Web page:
conclusion. Richardson v. Perales, 402 U.S. 389, 401
(1971). If the evidence is susceptible to more than one
rational interpretation, the court may not substitute its
judgment for that of the ALJ. Tackett, 180 F.3d at
1097. If substantial evidence supports the administrative
findings, or if conflicting evidence supports a finding of
either disability or non-disability, the ALJ's
determination is conclusive. Sprague v. Bowen, 812
F.2d 1226, 1229-30 (9th Cir. 1987). Nevertheless, a decision
supported by substantial evidence will be set aside if the
proper legal standards were not applied in weighing the
evidence and making the decision. Brawner v. Secretary of
Health and Human Services, 839 F.2d 432, 433 (9th Cir.
Commissioner has established a five-step sequential
evaluation process for determining whether a person is
disabled. 20 C.F.R. §§ 404.1520(a), 416.920(a);
see Bowen v. Yuckert, 482 U.S. 137, 140-142 (1987). In steps one through four, the burden
of proof rests upon the claimant to establish a prima facie
case of entitlement to disability benefits. Tackett,
180 F.3d at 1098-99. This burden is met once the claimant
establishes that physical or mental impairments prevent him
from engaging in his previous occupations. 20 C.F.R.
§§ 404.1520(a)(4), 416.920(a)(4). If the claimant
cannot do his past relevant work, the ALJ proceeds to step
five, and the burden shifts to the Commissioner to show that
(1) the claimant can make an adjustment to other work, and
(2) specific jobs exist in the national economy which the
claimant can perform. Batson v. Comm'r of Soc. Sec.
Admin., 359 F.3d 1190, 1193-94 (9th Cir. 2004). If the
claimant cannot make an adjustment to other work in the
national economy, a finding of “disabled” is
made. 20 C.F.R. §§ 404.1520(a)(4)(v),
24, 2015, the ALJ issued a decision finding Plaintiff was not
disabled as defined in the Social Security Act as of January
one, the ALJ found Plaintiff had not engaged in substantial
gainful activity since January 1, 2008. Tr. 24.
two, the ALJ determined Plaintiff had the severe impairment
of degenerative disk disease. Tr. 24.
three, the ALJ found Plaintiff did not have an impairment or
combination of impairments that met or medically equaled the
severity of one of the listed impairments. Tr. 24.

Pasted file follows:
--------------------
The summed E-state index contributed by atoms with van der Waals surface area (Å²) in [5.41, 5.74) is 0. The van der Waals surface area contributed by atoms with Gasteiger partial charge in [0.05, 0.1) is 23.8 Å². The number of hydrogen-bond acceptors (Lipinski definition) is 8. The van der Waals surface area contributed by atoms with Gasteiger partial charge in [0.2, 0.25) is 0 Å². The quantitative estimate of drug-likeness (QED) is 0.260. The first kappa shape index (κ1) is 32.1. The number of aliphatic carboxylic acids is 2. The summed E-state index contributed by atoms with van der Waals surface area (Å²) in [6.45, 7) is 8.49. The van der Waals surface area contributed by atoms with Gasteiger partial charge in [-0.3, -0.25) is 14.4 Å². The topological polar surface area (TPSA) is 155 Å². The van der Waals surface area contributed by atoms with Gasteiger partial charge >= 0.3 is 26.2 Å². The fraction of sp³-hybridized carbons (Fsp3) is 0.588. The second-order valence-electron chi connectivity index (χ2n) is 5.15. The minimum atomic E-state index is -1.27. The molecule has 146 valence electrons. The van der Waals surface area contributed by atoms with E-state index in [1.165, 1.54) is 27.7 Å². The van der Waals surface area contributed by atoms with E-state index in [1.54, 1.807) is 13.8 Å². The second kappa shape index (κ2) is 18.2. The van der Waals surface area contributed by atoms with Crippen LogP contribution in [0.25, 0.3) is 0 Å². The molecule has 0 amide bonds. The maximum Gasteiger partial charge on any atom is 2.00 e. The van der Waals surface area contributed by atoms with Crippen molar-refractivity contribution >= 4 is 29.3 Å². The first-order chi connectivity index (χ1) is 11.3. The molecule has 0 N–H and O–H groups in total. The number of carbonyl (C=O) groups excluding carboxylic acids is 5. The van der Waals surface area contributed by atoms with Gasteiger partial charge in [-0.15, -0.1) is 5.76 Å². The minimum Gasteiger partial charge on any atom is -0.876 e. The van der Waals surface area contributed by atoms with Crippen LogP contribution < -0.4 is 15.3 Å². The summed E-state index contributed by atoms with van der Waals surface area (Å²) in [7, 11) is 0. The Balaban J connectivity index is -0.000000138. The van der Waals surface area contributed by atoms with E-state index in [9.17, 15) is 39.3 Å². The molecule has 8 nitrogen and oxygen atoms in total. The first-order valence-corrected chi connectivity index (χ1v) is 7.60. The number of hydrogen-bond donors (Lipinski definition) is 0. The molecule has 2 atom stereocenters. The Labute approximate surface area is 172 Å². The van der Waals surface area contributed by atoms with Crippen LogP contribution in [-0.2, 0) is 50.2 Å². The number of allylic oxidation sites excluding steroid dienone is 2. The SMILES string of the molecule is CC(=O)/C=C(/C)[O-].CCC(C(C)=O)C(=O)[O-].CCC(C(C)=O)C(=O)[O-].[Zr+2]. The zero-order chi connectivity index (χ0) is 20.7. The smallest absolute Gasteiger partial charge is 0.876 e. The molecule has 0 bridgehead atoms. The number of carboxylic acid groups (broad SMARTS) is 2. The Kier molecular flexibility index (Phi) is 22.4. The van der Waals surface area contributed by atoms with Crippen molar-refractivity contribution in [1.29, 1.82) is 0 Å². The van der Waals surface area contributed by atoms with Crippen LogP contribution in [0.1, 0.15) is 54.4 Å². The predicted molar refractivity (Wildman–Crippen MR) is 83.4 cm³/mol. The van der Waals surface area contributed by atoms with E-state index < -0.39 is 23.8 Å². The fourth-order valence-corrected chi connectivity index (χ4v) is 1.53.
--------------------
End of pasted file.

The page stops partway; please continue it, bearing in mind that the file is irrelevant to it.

four, the ALJ assessed Plaintiff's residual function
capacity and determined he could perform a range of light
work with the following limitations:
the claimant can sit for two hour [sic.] at a time
for a total of six hours in an eight hour workday with normal
breaks. He can stand and walk 1 hour at a time and 3 hours
each, in any combination, in an 8 hour workday with normal
breaks. He can lift and carry 11-20 pounds occasionally and
up to 10 pounds frequently. He can occasionally climb stairs
and ramps and never climb ladders or scaffolds. He can
occasionally stoop, kneel, and crouch, and never crawl. The
claimant should avoid all exposure to unprotected heights,
hazardous machinery, and heavy industrial-type machinery. The
claimant has physical symptomatology, to include pain and he
takes prescription medication for this symptomatology.
However, despite the level of pain and/or any side effects of
the medicine, the claimant would be able to remain reasonably
attentive and responsive in a work setting and would be able
to carry out normal work assignments satisfactorily.
Tr. 25. The ALJ identified Plaintiff's past relevant work
as laminator-assembler, laborer/landscaper, and construction
worker I and concluded that Plaintiff was not able to perform
his past relevant work. Tr. 29-30.
five, the ALJ determined that, considering Plaintiff's
age, education, work experience and residual functional
capacity, and based on the testimony of the vocational
expert, there were other jobs that exist in significant
numbers in the national economy Plaintiff could perform,
including the jobs of small parts assembler, parking lot
attendant, electronical assembler, and sorter. Tr. 30-31. The
ALJ concluded Plaintiff was not under a disability within the